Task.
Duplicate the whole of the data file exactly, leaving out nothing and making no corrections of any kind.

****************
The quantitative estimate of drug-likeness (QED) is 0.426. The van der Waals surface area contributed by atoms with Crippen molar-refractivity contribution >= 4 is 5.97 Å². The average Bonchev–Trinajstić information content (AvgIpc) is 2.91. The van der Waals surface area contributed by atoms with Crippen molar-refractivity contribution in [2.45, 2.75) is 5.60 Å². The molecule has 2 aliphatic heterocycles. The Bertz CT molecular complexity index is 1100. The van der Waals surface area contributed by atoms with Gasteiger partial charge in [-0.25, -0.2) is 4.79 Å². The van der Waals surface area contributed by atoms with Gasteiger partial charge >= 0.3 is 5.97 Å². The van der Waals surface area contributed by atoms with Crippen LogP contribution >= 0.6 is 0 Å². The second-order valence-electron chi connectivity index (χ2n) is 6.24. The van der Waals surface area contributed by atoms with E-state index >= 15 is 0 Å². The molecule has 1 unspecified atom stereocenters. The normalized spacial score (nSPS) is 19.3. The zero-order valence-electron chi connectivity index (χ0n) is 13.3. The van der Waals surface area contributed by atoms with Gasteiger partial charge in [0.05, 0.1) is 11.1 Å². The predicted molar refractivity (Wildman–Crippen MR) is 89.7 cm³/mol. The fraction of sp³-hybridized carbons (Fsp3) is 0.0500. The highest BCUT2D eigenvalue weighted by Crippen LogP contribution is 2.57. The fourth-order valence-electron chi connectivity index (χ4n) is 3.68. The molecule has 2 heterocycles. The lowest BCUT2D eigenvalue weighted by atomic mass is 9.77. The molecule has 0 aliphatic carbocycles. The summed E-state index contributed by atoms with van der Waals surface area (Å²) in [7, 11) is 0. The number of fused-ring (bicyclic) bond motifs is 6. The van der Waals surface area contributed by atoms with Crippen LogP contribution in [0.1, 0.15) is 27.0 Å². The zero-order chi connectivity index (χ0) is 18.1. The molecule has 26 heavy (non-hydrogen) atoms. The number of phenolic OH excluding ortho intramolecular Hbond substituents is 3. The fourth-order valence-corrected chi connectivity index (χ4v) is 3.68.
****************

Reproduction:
The quantitative estimate of drug-likeness (QED) is 0.426. The van der Waals surface area contributed by atoms with Crippen molar-refractivity contribution >= 4 is 5.97 Å². The average Bonchev–Trinajstić information content (AvgIpc) is 2.91. The van der Waals surface area contributed by atoms with Crippen molar-refractivity contribution in [2.45, 2.75) is 5.60 Å². The molecule has 2 aliphatic heterocycles. The Bertz CT molecular complexity index is 1100. The van der Waals surface area contributed by atoms with Gasteiger partial charge in [-0.25, -0.2) is 4.79 Å². The van der Waals surface area contributed by atoms with Gasteiger partial charge >= 0.3 is 5.97 Å². The van der Waals surface area contributed by atoms with Crippen LogP contribution >= 0.6 is 0 Å². The second-order valence-electron chi connectivity index (χ2n) is 6.24. The van der Waals surface area contributed by atoms with E-state index >= 15 is 0 Å². The molecule has 1 unspecified atom stereocenters. The normalized spacial score (nSPS) is 19.3. The zero-order valence-electron chi connectivity index (χ0n) is 13.3. The van der Waals surface area contributed by atoms with Gasteiger partial charge in [0.05, 0.1) is 11.1 Å². The predicted molar refractivity (Wildman–Crippen MR) is 89.7 cm³/mol. The fraction of sp³-hybridized carbons (Fsp3) is 0.0500. The highest BCUT2D eigenvalue weighted by Crippen LogP contribution is 2.57. The fourth-order valence-electron chi connectivity index (χ4n) is 3.68. The molecule has 2 heterocycles. The lowest BCUT2D eigenvalue weighted by atomic mass is 9.77. The molecule has 0 aliphatic carbocycles. The summed E-state index contributed by atoms with van der Waals surface area (Å²) in [7, 11) is 0. The number of fused-ring (bicyclic) bond motifs is 6. The van der Waals surface area contributed by atoms with Crippen LogP contribution in [0.1, 0.15) is 27.0 Å². The zero-order chi connectivity index (χ0) is 18.1. The molecule has 26 heavy (non-hydrogen) atoms. The number of phenolic OH excluding ortho intramolecular Hbond substituents is 3. The fourth-order valence-corrected chi connectivity index (χ4v) is 3.68.